Australian Credit Law Bulletin - Vol 10, No 1, January 2009
A free, plain English review of recent law and items of interest for creditors, produced by Hattaway & Associates Ltd, Credit Consultants. To subscribe, visit the Australian bulletin index and enter your details on the right
Plain language disclaimer:
This bulletin is not legal advice. Do not make decisions on legal matters based on a brief commentary. Instead, get professional legal advice.
In this issue:
- Collecting from non-English speakers
Lender prevented from collecting its debt because of problems in original loan process
- Bank recovers more legal fees from debtors than it is entitled to
Court warns banking industry to investigate and refund in any other similar cases
- US debt collector case
$2.25 million penalty for abusive practices
1. Collecting from non-English speakers
Ms Zhang was born in 1971 in China. Her native language is Mandarin. She came to Australia in 1994. She has been on Centrelink benefits since 1997. She is now 37 and has two children. In April 2006, Mr Ma, her husband, said that he would like to buy Ms Zhang a car as a birthday present. He assured her that they could afford the car. The couple kept separate bank accounts.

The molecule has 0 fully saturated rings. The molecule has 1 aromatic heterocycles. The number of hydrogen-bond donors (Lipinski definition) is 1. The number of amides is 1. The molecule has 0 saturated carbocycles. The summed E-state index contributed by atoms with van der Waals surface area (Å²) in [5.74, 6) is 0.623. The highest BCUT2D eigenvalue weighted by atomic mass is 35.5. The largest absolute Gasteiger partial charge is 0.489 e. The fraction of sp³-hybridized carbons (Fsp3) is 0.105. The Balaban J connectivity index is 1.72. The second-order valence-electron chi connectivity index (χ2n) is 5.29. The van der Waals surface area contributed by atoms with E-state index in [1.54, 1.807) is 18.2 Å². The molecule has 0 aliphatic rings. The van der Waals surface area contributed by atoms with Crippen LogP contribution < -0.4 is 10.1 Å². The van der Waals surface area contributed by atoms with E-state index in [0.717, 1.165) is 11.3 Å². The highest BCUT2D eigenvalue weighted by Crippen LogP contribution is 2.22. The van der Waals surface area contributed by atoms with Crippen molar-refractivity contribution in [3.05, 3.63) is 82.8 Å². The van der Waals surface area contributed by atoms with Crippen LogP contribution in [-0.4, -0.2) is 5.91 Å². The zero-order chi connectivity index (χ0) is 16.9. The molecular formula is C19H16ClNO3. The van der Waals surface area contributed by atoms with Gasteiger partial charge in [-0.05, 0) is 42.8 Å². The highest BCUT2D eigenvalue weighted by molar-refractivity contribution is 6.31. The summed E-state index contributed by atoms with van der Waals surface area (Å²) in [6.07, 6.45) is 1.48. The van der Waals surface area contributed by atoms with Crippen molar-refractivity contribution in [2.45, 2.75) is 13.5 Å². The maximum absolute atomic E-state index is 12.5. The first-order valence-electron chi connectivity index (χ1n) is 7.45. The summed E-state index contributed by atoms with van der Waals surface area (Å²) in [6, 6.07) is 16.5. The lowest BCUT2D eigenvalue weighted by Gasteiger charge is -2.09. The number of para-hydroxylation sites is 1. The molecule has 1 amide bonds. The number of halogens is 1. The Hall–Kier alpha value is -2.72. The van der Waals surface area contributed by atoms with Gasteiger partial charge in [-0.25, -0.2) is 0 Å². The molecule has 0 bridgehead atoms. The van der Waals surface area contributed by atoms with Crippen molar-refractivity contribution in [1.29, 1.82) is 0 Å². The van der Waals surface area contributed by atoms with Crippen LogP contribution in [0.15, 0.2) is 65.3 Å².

They went to Patterson Cheney, a car dealership. After speaking in Mandarin to a sales consultant, Mr Lam, Ms Zhang and Mr Ma decided to buy a Toyota for $35,000.
Mr O’Connor was the finance manager at Patterson Cheney. He had authority as an agent of Mercedes-Benz Financial Services Australia Pty Ltd (Mercedes) to prepare and take signatures on finance applications and loan contracts in respect of finance to be provided by Mercedes.
Before Ms Zhang signed, she spoke to Mr Lam in private for about ten minutes in Mandarin. She told him that she was not working, that her only income was a Centrelink benefit, and that payments must be made by Mr Ma because she could not afford to make loan payments. It was not clear whether he had passed this information on to Mr O’Connor.